Both guys have struggled to stay completely healthy and I believe that’s a bi-product of how hard they play on both ends of the court. I am a firm believer that trying to predict injuries is a fool’s errand and so I won’t attempt to do that here. If you want to suggest that both players are unlikely to play more than 75 games this season, I can’t make a very strong argument against it based on history. But for our purposes of comparing these two individuals, the health angle doesn’t carry much weight as neither has proven to be an iron man nor a china doll thus far in their respective careers.
I am swayed mostly by the fact that last year Jimmy Butler was able to post a top-15 total value season missing 17 games and ranking outside of the top-100 in usage rate. Put the ball in his hands slightly more often for, say, 72 games and you have a sure-fire first rounder. With a new coach in Chicago, I don’t see much chance that his offensive involvement doesn’t increase on a team that should be more efficient as an overall unit. Kawhi Leonard, for all the platitudes I can throw at him, just feels like he has a lower ceiling. That is an awkward thing to write seeing as he has proven first round potential, but for my fantasy team I want upside. And in 2015, that means I’m pulling the trigger on Jimmy Butler.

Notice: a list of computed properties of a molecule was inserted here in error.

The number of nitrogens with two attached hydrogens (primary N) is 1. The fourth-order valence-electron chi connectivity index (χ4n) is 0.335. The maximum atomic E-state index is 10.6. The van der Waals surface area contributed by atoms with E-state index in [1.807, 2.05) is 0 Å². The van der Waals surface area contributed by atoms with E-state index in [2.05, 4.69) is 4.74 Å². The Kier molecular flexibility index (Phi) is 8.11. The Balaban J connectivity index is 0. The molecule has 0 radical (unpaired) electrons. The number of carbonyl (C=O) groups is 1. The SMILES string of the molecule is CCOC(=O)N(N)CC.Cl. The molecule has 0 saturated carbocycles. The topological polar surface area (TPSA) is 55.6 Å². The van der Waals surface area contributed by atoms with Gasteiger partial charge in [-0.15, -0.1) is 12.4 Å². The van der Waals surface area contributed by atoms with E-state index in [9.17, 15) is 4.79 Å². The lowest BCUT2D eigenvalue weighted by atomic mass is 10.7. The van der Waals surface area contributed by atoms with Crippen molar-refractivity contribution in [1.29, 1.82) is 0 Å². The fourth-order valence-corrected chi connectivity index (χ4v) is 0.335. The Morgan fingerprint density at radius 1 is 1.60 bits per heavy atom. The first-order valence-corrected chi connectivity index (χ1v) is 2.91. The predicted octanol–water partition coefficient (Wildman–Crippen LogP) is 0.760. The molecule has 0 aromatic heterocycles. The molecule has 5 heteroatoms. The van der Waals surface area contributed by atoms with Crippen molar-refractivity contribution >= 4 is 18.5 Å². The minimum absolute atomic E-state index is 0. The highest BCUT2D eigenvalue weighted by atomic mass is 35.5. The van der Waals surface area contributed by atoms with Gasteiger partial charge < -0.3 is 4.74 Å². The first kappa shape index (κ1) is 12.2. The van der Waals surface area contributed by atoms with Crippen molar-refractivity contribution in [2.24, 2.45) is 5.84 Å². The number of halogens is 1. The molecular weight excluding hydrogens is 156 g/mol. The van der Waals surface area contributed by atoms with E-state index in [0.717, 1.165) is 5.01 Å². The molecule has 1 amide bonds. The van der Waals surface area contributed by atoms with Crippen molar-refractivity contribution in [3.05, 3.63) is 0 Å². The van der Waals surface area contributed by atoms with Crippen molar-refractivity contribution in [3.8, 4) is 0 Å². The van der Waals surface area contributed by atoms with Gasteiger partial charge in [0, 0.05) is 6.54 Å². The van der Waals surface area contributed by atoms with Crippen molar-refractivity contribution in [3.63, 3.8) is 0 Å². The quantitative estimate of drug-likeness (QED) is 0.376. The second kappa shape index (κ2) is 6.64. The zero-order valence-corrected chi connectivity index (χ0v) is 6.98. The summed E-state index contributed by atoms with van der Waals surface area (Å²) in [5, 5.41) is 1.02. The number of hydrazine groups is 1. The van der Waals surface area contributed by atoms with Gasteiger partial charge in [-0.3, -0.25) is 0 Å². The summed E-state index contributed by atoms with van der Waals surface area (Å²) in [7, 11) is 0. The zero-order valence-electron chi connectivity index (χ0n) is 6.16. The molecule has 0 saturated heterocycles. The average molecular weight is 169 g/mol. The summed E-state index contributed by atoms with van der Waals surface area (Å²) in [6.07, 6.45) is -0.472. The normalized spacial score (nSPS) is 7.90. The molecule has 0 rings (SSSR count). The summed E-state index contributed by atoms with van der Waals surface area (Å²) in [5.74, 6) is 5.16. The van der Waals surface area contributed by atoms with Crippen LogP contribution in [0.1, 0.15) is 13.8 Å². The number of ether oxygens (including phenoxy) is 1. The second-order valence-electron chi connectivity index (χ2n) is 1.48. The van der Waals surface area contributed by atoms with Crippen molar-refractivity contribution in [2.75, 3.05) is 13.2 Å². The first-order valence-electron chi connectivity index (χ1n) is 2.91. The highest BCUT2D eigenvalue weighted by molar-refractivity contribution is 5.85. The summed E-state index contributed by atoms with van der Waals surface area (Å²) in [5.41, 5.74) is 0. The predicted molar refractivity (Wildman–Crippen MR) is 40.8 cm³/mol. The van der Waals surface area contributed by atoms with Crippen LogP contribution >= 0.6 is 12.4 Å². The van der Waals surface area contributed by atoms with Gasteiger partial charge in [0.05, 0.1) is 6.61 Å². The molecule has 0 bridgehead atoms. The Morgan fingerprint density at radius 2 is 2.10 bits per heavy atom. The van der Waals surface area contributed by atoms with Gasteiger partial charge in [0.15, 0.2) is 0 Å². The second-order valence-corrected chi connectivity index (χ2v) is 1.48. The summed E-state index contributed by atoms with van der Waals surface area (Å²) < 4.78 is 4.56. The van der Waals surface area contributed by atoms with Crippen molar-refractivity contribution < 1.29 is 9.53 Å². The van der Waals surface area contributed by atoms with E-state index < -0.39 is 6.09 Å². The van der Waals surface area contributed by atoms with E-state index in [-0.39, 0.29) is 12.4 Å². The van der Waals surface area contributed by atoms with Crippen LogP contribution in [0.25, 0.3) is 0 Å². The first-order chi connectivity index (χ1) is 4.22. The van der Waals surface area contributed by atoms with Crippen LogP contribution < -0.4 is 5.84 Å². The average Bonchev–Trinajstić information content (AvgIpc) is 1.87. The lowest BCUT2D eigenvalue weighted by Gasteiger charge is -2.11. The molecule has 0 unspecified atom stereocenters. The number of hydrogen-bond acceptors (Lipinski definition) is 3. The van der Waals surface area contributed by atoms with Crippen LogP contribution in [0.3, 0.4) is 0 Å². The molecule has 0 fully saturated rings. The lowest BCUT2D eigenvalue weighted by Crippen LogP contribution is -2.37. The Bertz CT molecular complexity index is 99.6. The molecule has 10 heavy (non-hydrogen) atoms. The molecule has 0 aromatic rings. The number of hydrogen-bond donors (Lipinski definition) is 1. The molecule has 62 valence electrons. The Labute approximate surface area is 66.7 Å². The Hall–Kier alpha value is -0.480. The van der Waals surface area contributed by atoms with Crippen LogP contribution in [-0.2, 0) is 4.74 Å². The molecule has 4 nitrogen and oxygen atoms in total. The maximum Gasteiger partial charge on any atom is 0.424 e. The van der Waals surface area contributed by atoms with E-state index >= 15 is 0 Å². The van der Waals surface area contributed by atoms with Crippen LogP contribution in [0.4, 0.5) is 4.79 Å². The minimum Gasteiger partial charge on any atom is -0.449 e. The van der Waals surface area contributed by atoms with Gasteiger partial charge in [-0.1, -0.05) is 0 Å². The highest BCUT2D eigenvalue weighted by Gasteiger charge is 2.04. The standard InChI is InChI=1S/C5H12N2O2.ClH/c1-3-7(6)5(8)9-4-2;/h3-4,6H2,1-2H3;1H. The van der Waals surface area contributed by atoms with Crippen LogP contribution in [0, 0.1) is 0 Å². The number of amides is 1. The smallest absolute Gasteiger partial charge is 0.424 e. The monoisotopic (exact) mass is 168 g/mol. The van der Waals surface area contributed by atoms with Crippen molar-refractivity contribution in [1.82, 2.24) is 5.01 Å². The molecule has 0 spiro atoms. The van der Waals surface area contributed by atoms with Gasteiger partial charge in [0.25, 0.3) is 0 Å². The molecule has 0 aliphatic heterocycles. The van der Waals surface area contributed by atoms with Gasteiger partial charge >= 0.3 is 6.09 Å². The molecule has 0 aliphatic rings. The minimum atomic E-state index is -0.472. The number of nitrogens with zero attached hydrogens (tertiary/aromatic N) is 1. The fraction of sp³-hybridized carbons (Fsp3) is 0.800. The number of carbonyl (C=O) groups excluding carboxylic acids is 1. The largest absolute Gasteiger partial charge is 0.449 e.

Agree/disagree? Who is your choice when you’re on the clock? Feedback is always welcome, so please share your thoughts in the comments section below or come find me in the Twitterverse at @moneyballmatty. Cheers!
H/T to the following sources for providing the stats & info that help build the foundation of this article: Basketball Reference, Basketball Monster, ESPN (Hollinger’s Stats), Team Rankings, and Rotoworld.